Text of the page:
FREDERICTON - New Brunswick's Progressive Conservative party kept its election focus on jobs Tuesday, linking land-use policies and reducing government red tape for farmers to rural employment.
Premier David Alward said a second-term Tory government would build on its buy local programs and a requirement that government departments must consider local sourcing when buying food for meetings and conferences.
Its approach is aimed at attracting new farmers to the industry, he said.
"New Brunswick farmers are at the heart of job creation in our rural communities and in the communities where their products are processed, packaged, and shipped to market," Alward said in a statement from a campaign stop in Woodstock in his home riding.
The NDP and the Liberals campaigned on protections they support for senior citizens and the financially vulnerable.
Liberal Leader Brian Gallant promised help for seniors who want to stay in their homes longer through a new tax credit to offset the cost of home renovations. The program would cost $4.8 million a year.
Seniors would be eligible for a refund of up to $1,000 under the tax credit, which Gallant said is similar to one in British Columbia.
"Our seniors have worked hard their whole lives to give us all that we take for granted today," Gallant said in a statement issued at a campaign event in Fredericton for the Sept. 22 election.
"We owe them a retirement filled with dignity and respect. ... These measures will create jobs in the short-term, make life more affordable and comfortable for our seniors, and create long-term efficiencies related to our health-care system and the environment."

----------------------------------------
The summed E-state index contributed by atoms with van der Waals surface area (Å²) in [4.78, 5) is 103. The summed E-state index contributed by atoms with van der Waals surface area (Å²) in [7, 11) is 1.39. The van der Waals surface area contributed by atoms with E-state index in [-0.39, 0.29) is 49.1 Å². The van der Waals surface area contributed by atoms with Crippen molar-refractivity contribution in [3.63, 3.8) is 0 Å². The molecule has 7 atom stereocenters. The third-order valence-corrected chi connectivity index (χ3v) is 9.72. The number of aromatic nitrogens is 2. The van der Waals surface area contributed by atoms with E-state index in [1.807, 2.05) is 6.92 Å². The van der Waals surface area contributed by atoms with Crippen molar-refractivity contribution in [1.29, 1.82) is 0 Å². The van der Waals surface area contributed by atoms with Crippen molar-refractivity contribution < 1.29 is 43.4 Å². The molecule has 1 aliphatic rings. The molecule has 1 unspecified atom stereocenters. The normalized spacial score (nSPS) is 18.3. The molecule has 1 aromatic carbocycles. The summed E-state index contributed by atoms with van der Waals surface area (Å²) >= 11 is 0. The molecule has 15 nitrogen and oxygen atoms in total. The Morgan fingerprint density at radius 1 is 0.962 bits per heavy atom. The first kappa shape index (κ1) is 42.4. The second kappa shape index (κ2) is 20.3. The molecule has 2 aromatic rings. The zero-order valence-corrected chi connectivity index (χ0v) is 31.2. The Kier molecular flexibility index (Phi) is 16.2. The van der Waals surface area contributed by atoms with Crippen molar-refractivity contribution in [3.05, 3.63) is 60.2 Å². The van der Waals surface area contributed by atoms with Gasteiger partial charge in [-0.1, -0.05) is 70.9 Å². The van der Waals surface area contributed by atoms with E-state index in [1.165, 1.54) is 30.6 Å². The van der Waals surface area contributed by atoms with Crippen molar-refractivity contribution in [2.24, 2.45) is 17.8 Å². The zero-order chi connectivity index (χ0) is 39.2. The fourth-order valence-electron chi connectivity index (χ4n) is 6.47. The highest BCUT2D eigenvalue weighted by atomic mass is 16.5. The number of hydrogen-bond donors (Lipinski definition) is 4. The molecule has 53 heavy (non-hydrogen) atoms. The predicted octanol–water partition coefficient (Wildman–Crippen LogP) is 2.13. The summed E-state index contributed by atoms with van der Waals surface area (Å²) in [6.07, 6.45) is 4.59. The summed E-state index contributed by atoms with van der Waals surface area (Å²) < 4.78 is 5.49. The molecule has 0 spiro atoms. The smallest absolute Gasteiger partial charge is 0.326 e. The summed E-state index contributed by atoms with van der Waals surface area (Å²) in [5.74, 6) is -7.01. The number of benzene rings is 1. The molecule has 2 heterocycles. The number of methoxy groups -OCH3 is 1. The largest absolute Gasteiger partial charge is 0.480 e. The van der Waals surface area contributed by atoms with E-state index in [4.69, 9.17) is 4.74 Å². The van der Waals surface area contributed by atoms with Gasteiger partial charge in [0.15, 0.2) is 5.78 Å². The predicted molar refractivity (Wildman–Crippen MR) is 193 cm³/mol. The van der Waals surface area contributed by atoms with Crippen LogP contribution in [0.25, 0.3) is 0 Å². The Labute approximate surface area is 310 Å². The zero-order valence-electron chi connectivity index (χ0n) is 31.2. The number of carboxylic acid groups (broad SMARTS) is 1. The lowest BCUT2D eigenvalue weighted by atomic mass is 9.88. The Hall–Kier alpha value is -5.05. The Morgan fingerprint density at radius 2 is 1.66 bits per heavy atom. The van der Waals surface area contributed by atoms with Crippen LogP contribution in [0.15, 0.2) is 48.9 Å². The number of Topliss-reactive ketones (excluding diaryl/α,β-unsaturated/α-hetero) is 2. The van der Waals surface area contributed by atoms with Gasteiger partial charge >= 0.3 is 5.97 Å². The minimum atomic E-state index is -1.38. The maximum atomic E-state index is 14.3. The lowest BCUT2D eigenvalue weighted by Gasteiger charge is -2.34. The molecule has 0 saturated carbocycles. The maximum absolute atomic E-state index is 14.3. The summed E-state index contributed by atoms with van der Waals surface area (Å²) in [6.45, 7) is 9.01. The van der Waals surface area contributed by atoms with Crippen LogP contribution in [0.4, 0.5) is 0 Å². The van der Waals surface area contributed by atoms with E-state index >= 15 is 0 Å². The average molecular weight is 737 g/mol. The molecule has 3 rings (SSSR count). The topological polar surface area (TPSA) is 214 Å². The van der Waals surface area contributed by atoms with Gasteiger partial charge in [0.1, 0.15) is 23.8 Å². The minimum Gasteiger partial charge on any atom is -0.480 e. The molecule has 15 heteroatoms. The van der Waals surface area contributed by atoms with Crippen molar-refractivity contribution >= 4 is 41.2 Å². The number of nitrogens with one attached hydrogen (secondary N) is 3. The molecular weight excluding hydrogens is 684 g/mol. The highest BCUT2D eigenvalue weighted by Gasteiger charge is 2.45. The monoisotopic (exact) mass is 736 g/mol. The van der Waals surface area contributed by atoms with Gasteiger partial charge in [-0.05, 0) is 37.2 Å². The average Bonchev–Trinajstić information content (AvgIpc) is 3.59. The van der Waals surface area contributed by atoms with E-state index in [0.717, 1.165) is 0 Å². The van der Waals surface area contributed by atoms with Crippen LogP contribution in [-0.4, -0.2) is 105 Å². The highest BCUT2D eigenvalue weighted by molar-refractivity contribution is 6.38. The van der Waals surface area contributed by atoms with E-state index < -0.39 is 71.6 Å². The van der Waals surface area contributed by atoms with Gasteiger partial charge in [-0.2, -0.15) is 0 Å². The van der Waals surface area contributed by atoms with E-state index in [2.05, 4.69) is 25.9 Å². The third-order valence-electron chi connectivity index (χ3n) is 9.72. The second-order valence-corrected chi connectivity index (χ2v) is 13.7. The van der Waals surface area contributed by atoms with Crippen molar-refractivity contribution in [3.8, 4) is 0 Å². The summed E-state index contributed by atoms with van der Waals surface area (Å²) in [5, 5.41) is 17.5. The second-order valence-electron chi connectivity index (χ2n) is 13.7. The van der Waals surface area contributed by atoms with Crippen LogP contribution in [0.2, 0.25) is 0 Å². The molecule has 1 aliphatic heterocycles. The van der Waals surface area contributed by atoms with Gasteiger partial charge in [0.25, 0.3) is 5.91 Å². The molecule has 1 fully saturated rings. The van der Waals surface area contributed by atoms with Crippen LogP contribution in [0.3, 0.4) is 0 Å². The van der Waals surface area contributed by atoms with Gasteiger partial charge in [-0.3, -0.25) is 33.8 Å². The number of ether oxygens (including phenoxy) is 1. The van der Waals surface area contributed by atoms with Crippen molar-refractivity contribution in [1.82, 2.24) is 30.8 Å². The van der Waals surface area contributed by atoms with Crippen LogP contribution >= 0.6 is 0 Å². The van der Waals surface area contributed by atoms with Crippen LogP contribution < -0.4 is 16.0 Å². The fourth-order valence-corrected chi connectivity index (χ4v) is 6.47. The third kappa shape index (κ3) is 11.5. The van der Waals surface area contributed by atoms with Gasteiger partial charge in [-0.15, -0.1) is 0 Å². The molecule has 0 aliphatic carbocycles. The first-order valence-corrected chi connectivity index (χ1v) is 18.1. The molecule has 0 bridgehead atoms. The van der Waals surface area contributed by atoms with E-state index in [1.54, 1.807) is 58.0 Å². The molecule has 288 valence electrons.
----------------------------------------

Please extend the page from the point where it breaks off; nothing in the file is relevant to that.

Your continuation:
He said another tax credit would be offered to caregivers of seniors or dependents with special needs or a senior family member living at home. The credit would be $1,275 per year and could be claimed for up to three dependents, at a cost of $14.9 million annually to the government.
The Liberals are also promising a pilot project to help seniors receive health care at home and expand the mandate of the ombudsman to advocate for seniors.
NDP Leader Dominic Cardy campaigned in Moncton on Tuesday as he pushed for new regulations on interest rates charged by payday lenders.
"These companies target the most financially vulnerable," Cardy said in a statement. "This is unfair ... and the new NDP will put a stop to it."
Cardy supports legislation that would put a ceiling on the amount of interest payday loan companies can charge.
He said the legislation would ban some lending practices, such as issuing concurrent and back-to-back loans.
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